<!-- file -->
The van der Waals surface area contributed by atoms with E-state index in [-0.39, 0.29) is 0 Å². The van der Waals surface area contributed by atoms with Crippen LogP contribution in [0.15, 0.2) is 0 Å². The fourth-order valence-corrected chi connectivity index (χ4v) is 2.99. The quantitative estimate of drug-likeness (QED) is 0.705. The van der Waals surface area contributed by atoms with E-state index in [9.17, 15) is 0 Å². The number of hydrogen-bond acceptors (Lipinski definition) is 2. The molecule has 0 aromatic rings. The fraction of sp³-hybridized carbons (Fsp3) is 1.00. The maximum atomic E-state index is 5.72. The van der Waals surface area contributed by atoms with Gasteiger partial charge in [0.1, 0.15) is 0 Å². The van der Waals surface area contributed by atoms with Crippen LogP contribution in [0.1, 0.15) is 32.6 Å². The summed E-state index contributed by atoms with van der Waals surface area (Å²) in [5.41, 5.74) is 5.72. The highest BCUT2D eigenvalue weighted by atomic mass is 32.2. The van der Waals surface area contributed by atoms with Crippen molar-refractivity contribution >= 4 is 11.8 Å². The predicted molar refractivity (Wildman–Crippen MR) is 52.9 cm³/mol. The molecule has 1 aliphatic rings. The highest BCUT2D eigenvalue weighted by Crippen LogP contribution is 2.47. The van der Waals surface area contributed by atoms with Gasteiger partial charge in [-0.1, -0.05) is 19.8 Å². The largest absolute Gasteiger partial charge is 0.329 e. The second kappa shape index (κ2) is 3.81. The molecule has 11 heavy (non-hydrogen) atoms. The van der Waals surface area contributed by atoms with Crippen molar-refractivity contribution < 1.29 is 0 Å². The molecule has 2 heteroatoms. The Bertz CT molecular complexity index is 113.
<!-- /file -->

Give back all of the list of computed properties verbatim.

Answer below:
The van der Waals surface area contributed by atoms with E-state index in [-0.39, 0.29) is 0 Å². The van der Waals surface area contributed by atoms with Crippen LogP contribution in [0.15, 0.2) is 0 Å². The fourth-order valence-corrected chi connectivity index (χ4v) is 2.99. The quantitative estimate of drug-likeness (QED) is 0.705. The van der Waals surface area contributed by atoms with E-state index in [9.17, 15) is 0 Å². The number of hydrogen-bond acceptors (Lipinski definition) is 2. The molecule has 0 aromatic rings. The fraction of sp³-hybridized carbons (Fsp3) is 1.00. The maximum atomic E-state index is 5.72. The van der Waals surface area contributed by atoms with Gasteiger partial charge in [0.1, 0.15) is 0 Å². The van der Waals surface area contributed by atoms with Crippen LogP contribution in [0.1, 0.15) is 32.6 Å². The summed E-state index contributed by atoms with van der Waals surface area (Å²) in [5.41, 5.74) is 5.72. The highest BCUT2D eigenvalue weighted by atomic mass is 32.2. The van der Waals surface area contributed by atoms with Crippen molar-refractivity contribution >= 4 is 11.8 Å². The predicted molar refractivity (Wildman–Crippen MR) is 52.9 cm³/mol. The molecule has 1 aliphatic rings. The highest BCUT2D eigenvalue weighted by Crippen LogP contribution is 2.47. The van der Waals surface area contributed by atoms with Gasteiger partial charge in [-0.1, -0.05) is 19.8 Å². The largest absolute Gasteiger partial charge is 0.329 e. The second kappa shape index (κ2) is 3.81. The molecule has 11 heavy (non-hydrogen) atoms. The van der Waals surface area contributed by atoms with Crippen molar-refractivity contribution < 1.29 is 0 Å². The molecule has 2 heteroatoms. The Bertz CT molecular complexity index is 113.